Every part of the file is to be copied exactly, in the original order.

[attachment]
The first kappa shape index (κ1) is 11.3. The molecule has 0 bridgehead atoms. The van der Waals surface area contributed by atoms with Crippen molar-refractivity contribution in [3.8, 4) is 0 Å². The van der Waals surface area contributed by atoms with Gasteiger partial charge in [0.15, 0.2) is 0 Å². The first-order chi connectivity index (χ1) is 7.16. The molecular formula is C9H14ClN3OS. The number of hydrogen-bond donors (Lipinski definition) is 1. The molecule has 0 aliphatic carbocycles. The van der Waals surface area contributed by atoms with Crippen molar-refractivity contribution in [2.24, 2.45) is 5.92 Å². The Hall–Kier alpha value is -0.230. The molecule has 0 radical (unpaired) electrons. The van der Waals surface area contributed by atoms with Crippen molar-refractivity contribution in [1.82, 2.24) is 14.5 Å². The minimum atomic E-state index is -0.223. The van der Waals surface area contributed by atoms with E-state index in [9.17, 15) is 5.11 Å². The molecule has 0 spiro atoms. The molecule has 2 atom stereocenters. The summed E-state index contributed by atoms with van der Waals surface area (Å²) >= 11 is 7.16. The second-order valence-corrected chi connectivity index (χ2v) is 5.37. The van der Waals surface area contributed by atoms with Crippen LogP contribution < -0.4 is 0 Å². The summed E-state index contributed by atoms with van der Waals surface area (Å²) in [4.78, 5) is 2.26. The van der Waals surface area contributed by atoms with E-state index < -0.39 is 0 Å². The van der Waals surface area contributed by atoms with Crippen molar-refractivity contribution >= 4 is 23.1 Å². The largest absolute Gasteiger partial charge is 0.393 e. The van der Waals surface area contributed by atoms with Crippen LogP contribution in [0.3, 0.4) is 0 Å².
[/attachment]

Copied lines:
The first kappa shape index (κ1) is 11.3. The molecule has 0 bridgehead atoms. The van der Waals surface area contributed by atoms with Crippen molar-refractivity contribution in [3.8, 4) is 0 Å². The van der Waals surface area contributed by atoms with Gasteiger partial charge in [0.15, 0.2) is 0 Å². The first-order chi connectivity index (χ1) is 7.16. The molecular formula is C9H14ClN3OS. The number of hydrogen-bond donors (Lipinski definition) is 1. The molecule has 0 aliphatic carbocycles. The van der Waals surface area contributed by atoms with Crippen molar-refractivity contribution in [2.24, 2.45) is 5.92 Å². The Hall–Kier alpha value is -0.230. The molecule has 0 radical (unpaired) electrons. The van der Waals surface area contributed by atoms with Crippen molar-refractivity contribution in [1.82, 2.24) is 14.5 Å². The minimum atomic E-state index is -0.223. The van der Waals surface area contributed by atoms with E-state index in [9.17, 15) is 5.11 Å². The molecule has 0 spiro atoms. The molecule has 2 atom stereocenters. The summed E-state index contributed by atoms with van der Waals surface area (Å²) >= 11 is 7.16. The second-order valence-corrected chi connectivity index (χ2v) is 5.37. The van der Waals surface area contributed by atoms with Crippen LogP contribution < -0.4 is 0 Å². The summed E-state index contributed by atoms with van der Waals surface area (Å²) in [4.78, 5) is 2.26. The van der Waals surface area contributed by atoms with E-state index < -0.39 is 0 Å². The van der Waals surface area contributed by atoms with Crippen molar-refractivity contribution >= 4 is 23.1 Å². The largest absolute Gasteiger partial charge is 0.393 e. The van der Waals surface area contributed by atoms with Crippen LogP contribution in [0.3, 0.4) is 0 Å².